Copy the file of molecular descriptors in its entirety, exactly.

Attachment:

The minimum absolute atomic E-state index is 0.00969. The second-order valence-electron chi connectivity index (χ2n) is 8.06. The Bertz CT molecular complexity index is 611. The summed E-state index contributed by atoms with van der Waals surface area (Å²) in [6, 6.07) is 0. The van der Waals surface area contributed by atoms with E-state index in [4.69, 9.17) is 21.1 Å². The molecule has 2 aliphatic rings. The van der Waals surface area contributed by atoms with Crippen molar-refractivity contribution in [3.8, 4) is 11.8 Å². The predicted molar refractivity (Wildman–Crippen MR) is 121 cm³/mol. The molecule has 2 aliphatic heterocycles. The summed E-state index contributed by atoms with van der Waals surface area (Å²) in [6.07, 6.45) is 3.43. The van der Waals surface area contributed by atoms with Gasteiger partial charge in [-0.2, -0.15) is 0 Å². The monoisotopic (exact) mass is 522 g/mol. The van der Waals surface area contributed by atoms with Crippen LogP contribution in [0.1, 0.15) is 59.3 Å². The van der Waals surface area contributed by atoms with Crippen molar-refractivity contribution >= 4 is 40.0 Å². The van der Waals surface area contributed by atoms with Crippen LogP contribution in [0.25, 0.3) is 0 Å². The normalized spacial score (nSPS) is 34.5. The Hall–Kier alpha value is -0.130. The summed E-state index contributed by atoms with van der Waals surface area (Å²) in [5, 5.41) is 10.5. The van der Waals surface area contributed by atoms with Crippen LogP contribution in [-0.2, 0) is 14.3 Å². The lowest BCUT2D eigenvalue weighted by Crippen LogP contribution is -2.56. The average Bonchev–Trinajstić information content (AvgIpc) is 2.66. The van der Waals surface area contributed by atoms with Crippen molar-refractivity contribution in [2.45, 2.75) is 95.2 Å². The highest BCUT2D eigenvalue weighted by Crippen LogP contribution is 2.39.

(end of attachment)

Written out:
The minimum absolute atomic E-state index is 0.00969. The second-order valence-electron chi connectivity index (χ2n) is 8.06. The Bertz CT molecular complexity index is 611. The summed E-state index contributed by atoms with van der Waals surface area (Å²) in [6, 6.07) is 0. The van der Waals surface area contributed by atoms with E-state index in [4.69, 9.17) is 21.1 Å². The molecule has 2 aliphatic rings. The van der Waals surface area contributed by atoms with Crippen molar-refractivity contribution in [3.8, 4) is 11.8 Å². The predicted molar refractivity (Wildman–Crippen MR) is 121 cm³/mol. The molecule has 2 aliphatic heterocycles. The summed E-state index contributed by atoms with van der Waals surface area (Å²) in [6.07, 6.45) is 3.43. The van der Waals surface area contributed by atoms with Gasteiger partial charge in [-0.2, -0.15) is 0 Å². The monoisotopic (exact) mass is 522 g/mol. The van der Waals surface area contributed by atoms with Crippen LogP contribution in [0.1, 0.15) is 59.3 Å². The van der Waals surface area contributed by atoms with Crippen molar-refractivity contribution >= 4 is 40.0 Å². The van der Waals surface area contributed by atoms with Crippen LogP contribution in [0.25, 0.3) is 0 Å². The normalized spacial score (nSPS) is 34.5. The Hall–Kier alpha value is -0.130. The summed E-state index contributed by atoms with van der Waals surface area (Å²) in [5, 5.41) is 10.5. The van der Waals surface area contributed by atoms with Crippen LogP contribution in [-0.2, 0) is 14.3 Å². The lowest BCUT2D eigenvalue weighted by Crippen LogP contribution is -2.56. The average Bonchev–Trinajstić information content (AvgIpc) is 2.66. The van der Waals surface area contributed by atoms with Crippen molar-refractivity contribution in [2.45, 2.75) is 95.2 Å². The highest BCUT2D eigenvalue weighted by Crippen LogP contribution is 2.39.